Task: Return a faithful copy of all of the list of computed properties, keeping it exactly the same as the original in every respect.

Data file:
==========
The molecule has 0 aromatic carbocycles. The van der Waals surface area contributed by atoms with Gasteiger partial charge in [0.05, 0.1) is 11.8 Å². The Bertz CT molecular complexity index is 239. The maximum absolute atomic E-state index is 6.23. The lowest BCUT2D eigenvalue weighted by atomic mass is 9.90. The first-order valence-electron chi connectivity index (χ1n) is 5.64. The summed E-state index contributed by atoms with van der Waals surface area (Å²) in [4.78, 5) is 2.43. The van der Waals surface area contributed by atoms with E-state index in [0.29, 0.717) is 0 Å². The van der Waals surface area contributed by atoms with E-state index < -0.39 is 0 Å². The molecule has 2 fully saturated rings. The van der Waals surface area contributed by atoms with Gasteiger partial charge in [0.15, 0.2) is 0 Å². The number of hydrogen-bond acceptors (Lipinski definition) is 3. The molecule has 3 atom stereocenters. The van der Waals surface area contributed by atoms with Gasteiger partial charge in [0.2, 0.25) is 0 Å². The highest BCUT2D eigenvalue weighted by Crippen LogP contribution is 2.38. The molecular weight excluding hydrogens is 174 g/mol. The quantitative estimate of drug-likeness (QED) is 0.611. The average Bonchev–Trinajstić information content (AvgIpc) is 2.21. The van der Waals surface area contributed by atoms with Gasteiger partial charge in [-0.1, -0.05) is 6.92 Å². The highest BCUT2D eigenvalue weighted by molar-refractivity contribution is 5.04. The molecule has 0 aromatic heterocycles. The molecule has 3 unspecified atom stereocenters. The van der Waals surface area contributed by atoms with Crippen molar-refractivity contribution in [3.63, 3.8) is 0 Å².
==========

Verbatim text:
The molecule has 0 aromatic carbocycles. The van der Waals surface area contributed by atoms with Gasteiger partial charge in [0.05, 0.1) is 11.8 Å². The Bertz CT molecular complexity index is 239. The maximum absolute atomic E-state index is 6.23. The lowest BCUT2D eigenvalue weighted by atomic mass is 9.90. The first-order valence-electron chi connectivity index (χ1n) is 5.64. The summed E-state index contributed by atoms with van der Waals surface area (Å²) in [4.78, 5) is 2.43. The van der Waals surface area contributed by atoms with E-state index in [0.29, 0.717) is 0 Å². The van der Waals surface area contributed by atoms with E-state index < -0.39 is 0 Å². The molecule has 2 fully saturated rings. The van der Waals surface area contributed by atoms with Gasteiger partial charge in [0.15, 0.2) is 0 Å². The number of hydrogen-bond acceptors (Lipinski definition) is 3. The molecule has 3 atom stereocenters. The van der Waals surface area contributed by atoms with Gasteiger partial charge in [0.2, 0.25) is 0 Å². The highest BCUT2D eigenvalue weighted by Crippen LogP contribution is 2.38. The molecular weight excluding hydrogens is 174 g/mol. The quantitative estimate of drug-likeness (QED) is 0.611. The average Bonchev–Trinajstić information content (AvgIpc) is 2.21. The van der Waals surface area contributed by atoms with Gasteiger partial charge in [-0.1, -0.05) is 6.92 Å². The highest BCUT2D eigenvalue weighted by molar-refractivity contribution is 5.04. The molecule has 0 aromatic heterocycles. The molecule has 3 unspecified atom stereocenters. The van der Waals surface area contributed by atoms with Crippen molar-refractivity contribution in [3.63, 3.8) is 0 Å².